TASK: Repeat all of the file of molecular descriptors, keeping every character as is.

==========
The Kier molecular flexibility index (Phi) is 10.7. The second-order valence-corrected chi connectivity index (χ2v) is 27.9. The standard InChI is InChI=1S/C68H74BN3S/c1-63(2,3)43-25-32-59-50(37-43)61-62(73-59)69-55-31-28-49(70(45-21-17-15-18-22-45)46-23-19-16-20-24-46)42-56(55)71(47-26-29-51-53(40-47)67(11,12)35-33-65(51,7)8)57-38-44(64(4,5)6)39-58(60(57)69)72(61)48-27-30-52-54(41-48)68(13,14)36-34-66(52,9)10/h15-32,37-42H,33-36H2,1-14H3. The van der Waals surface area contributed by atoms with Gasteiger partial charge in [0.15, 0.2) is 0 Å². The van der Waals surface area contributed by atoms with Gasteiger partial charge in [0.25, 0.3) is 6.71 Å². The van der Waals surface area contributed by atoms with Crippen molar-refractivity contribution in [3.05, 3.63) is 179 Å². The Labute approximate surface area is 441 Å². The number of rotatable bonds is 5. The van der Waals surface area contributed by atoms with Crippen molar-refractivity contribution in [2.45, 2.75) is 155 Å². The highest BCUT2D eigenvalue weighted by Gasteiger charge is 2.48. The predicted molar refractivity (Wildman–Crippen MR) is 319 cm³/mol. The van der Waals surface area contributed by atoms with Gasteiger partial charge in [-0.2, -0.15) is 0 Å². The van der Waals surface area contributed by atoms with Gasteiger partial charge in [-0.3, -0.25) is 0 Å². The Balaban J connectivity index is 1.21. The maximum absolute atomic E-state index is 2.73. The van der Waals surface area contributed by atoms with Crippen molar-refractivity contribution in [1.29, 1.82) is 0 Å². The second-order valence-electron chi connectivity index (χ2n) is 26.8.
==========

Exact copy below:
The Kier molecular flexibility index (Phi) is 10.7. The second-order valence-corrected chi connectivity index (χ2v) is 27.9. The standard InChI is InChI=1S/C68H74BN3S/c1-63(2,3)43-25-32-59-50(37-43)61-62(73-59)69-55-31-28-49(70(45-21-17-15-18-22-45)46-23-19-16-20-24-46)42-56(55)71(47-26-29-51-53(40-47)67(11,12)35-33-65(51,7)8)57-38-44(64(4,5)6)39-58(60(57)69)72(61)48-27-30-52-54(41-48)68(13,14)36-34-66(52,9)10/h15-32,37-42H,33-36H2,1-14H3. The van der Waals surface area contributed by atoms with Gasteiger partial charge in [0.15, 0.2) is 0 Å². The van der Waals surface area contributed by atoms with Gasteiger partial charge in [0.25, 0.3) is 6.71 Å². The van der Waals surface area contributed by atoms with Crippen molar-refractivity contribution in [3.05, 3.63) is 179 Å². The Labute approximate surface area is 441 Å². The number of rotatable bonds is 5. The van der Waals surface area contributed by atoms with Crippen molar-refractivity contribution in [2.45, 2.75) is 155 Å². The highest BCUT2D eigenvalue weighted by Gasteiger charge is 2.48. The predicted molar refractivity (Wildman–Crippen MR) is 319 cm³/mol. The van der Waals surface area contributed by atoms with Gasteiger partial charge in [-0.2, -0.15) is 0 Å². The van der Waals surface area contributed by atoms with Gasteiger partial charge in [-0.3, -0.25) is 0 Å². The Balaban J connectivity index is 1.21. The maximum absolute atomic E-state index is 2.73. The van der Waals surface area contributed by atoms with Crippen molar-refractivity contribution in [1.29, 1.82) is 0 Å². The second-order valence-electron chi connectivity index (χ2n) is 26.8.